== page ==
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Old 24th November 2009   #1
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Join Date: November 2008
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Default ''In Italy, I want amplitude'' (article)

Every once in a while, even in the modern media world, you come across little glimpses of sanity. This article is an example.

The writer is an underweight woman, a former Manhattanite now living in Italy, who has been positively influenced by the more curve-appreciative Mediterranean society. She has become dissatisfied with her emaciated figure, and longs for curves.,6794094.story

Where a little round is all right

In Italy, a full form is the look of a life lived fully.

By Nina Burleigh

3:57 PM PST, November 24, 2009

Writing From Rome

As Thanksgiving approaches, my friends at home are pondering how to endure holiday feasting and still slip into their size 0s, even though the wafer silhouette is overdue to be replaced as an ideal in these dire times. I have been away from Manhattan only five months and, suddenly, I want amplitude. Living in Italy, where all the women seem genetically curvaceous and not so troubled by extra flesh, natural ectomorphs like me seem like wraiths of the financial apocalypse. I just don't fit in among these robust specimens...

Forgive me if you want to look starved, but being skinny is not all it's cracked up to be. For one thing, I'm perpetually cold in winter. For another, my children will never remember snuggling against a soft shoulder. And my poor husband -- condemned to life in bed beside a skeleton.

The writer describes how being underweight is a condition of inadequacy, of lack, of want:

Italian women make me feel "meager." That is the word the Italians would use if they felt rude enough to explain how I look to them. The root of both the Italian and French words for thin (magro and maigre, respectively) is related to our word for not having enough. It is not at all a flattering word, not a pretty notion.

By contrast, the visual signs of feminine fullness are very pretty notions indeed, and the writer describes them quite sensually:

Frescoes of plump Madonnas suckling holy babies are on every wall here. All summer long, their rightful heiresses stroll the Italian streets, flesh spilling over necklines, hips rolling without shame. Their bosoms don't appear to be man-made either, and they are on display...

It's as if there is some subspecies difference between us, some Sophia Loren DNA they all share. Italian women are rounder than American women as a rule... I suspect it has something to do with generations of three-course lunches, consumed at leisure.

Admirably, in an inversion of the kind of body-diminishment propaganda that permeates modern society, the writer yearns for a way in which to augment her figure:

I know I can never eat my way to Sophia Loren's curves, but in order to put some meat on my bones, I have taught myself how to consume the customary Italian antipasto, pasta and secondi (preferably a slab of osso buco or a filet), followed by a dolce and a coffee at least a few times a week at dinner. When we got here, I used to watch people in restaurants tuck away this amount of food and shake my head in disbelief. Now I know how they do it. It's a way of eating, one that involves time but also, yogi-like deep breathing. Inhale the aroma, bring fork to mouth, taste, chew, swallow. Breathe deeply. Rest. Repeat.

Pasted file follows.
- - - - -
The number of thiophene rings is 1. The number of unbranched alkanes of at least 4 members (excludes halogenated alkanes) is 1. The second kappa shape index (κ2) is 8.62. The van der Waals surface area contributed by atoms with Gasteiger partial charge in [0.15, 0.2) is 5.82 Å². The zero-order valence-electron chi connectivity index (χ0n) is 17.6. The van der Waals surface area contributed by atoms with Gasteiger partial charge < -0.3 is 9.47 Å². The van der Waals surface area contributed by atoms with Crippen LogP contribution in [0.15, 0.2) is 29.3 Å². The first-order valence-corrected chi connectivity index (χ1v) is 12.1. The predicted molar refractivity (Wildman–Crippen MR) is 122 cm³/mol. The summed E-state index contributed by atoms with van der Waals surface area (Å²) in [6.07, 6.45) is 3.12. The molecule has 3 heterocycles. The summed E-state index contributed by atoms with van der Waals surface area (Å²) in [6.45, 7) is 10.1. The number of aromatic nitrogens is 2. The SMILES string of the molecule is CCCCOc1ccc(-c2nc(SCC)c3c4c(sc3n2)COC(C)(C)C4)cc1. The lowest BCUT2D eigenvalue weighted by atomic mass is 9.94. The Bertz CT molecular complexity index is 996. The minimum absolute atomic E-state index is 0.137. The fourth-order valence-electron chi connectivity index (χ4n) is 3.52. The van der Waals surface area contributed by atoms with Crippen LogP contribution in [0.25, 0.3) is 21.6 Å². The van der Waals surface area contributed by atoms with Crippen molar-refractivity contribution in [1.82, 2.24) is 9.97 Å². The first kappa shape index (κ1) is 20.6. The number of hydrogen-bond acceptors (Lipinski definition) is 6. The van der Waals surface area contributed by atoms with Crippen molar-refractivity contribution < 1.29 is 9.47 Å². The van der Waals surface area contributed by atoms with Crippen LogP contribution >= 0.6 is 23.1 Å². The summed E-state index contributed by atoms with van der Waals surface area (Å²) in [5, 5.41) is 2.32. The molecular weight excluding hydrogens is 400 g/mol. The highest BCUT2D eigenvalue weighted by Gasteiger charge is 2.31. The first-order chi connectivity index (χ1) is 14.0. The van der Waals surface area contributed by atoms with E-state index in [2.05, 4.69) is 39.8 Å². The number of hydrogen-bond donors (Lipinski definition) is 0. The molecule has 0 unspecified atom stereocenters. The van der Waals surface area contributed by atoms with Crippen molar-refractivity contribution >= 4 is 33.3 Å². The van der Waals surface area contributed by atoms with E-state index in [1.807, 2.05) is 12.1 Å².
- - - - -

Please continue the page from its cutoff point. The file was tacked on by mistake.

What helps immeasurably, she notes, is the Italian cultural love of curves, and of seeing women eat generous portions:

The other night as I was practicing my newfound skills at one of these dinners, I sat next to a charming Italian gentleman of a certain age -- a diplomat, lawyer, musician and all-around Neapolitan charmer. We talked about olives, wine and Silvio Berlusconi, and every once in a while he murmured, "Grandissima Nina, grandissima," in an admiring tone. I overheard him saying the same thing to the woman on his left: "Grandissima Alessandra, grandissima."

The way it rolled off his tongue made me feel warm, extroverted, fascinating, large. I looked it up when I got home. It's the feminine form of grandissimo, a word that means "very large, tall, high, wide, deep or great."

Now, that is truly encouraging to read - a woman who feels good about feeling "large," and uses that word appreciatively, and knows that it makes her "fascinating."

"Large" is an inherently positive word, despite modern media brainwashing. It's the exact opposite of "meager," which is negative.

Best of all, she feels better about herself after experiencing weight gain:

I guess Italian women hear such compliments all the time. Today, after a month of more or less concerted eating, I notice that my pants are getting a bit tight. This pleases me...I feel a little less meager.

Ahh, grandissima Nina, grandissima!

In Italy, this writer freed herself from the media culture of New York, with its alien values, and reconnected to the natural, feminine appreciation of feeling "large," and of augmenting her curves. All women should feel this way.
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